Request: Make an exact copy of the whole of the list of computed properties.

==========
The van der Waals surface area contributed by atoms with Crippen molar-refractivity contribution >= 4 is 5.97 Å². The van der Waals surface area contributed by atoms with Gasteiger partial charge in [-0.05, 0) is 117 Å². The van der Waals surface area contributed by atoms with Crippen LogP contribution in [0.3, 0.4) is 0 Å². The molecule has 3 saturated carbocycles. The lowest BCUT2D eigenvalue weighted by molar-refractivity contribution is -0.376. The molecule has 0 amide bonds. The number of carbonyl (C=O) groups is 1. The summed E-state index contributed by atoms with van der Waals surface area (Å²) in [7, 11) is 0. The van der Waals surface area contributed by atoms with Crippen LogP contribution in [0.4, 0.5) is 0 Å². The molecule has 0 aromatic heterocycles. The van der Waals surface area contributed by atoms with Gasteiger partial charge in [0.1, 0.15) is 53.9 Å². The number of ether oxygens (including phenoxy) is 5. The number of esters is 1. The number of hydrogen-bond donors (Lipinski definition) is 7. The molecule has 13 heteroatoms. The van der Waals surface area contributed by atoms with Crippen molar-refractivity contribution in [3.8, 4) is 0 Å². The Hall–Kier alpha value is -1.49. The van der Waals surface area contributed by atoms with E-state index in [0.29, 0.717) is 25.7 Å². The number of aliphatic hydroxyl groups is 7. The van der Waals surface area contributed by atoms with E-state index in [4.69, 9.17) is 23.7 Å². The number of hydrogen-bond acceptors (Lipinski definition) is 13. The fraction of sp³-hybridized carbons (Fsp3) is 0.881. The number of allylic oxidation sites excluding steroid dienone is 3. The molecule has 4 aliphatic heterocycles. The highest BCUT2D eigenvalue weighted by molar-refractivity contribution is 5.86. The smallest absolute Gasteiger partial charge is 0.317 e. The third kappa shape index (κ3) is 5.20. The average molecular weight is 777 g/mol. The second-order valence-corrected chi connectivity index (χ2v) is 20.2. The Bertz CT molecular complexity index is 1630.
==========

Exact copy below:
The van der Waals surface area contributed by atoms with Crippen molar-refractivity contribution >= 4 is 5.97 Å². The van der Waals surface area contributed by atoms with Gasteiger partial charge in [-0.05, 0) is 117 Å². The van der Waals surface area contributed by atoms with Crippen LogP contribution in [0.3, 0.4) is 0 Å². The molecule has 3 saturated carbocycles. The lowest BCUT2D eigenvalue weighted by molar-refractivity contribution is -0.376. The molecule has 0 amide bonds. The number of carbonyl (C=O) groups is 1. The summed E-state index contributed by atoms with van der Waals surface area (Å²) in [7, 11) is 0. The van der Waals surface area contributed by atoms with Crippen LogP contribution in [0.4, 0.5) is 0 Å². The molecule has 0 aromatic heterocycles. The van der Waals surface area contributed by atoms with Gasteiger partial charge in [0.1, 0.15) is 53.9 Å². The number of ether oxygens (including phenoxy) is 5. The number of esters is 1. The number of hydrogen-bond donors (Lipinski definition) is 7. The molecule has 13 heteroatoms. The van der Waals surface area contributed by atoms with Crippen molar-refractivity contribution in [3.8, 4) is 0 Å². The Hall–Kier alpha value is -1.49. The van der Waals surface area contributed by atoms with E-state index in [0.29, 0.717) is 25.7 Å². The number of aliphatic hydroxyl groups is 7. The van der Waals surface area contributed by atoms with E-state index in [4.69, 9.17) is 23.7 Å². The number of hydrogen-bond acceptors (Lipinski definition) is 13. The fraction of sp³-hybridized carbons (Fsp3) is 0.881. The number of allylic oxidation sites excluding steroid dienone is 3. The molecule has 4 aliphatic heterocycles. The highest BCUT2D eigenvalue weighted by molar-refractivity contribution is 5.86. The smallest absolute Gasteiger partial charge is 0.317 e. The third kappa shape index (κ3) is 5.20. The average molecular weight is 777 g/mol. The second-order valence-corrected chi connectivity index (χ2v) is 20.2. The Bertz CT molecular complexity index is 1630.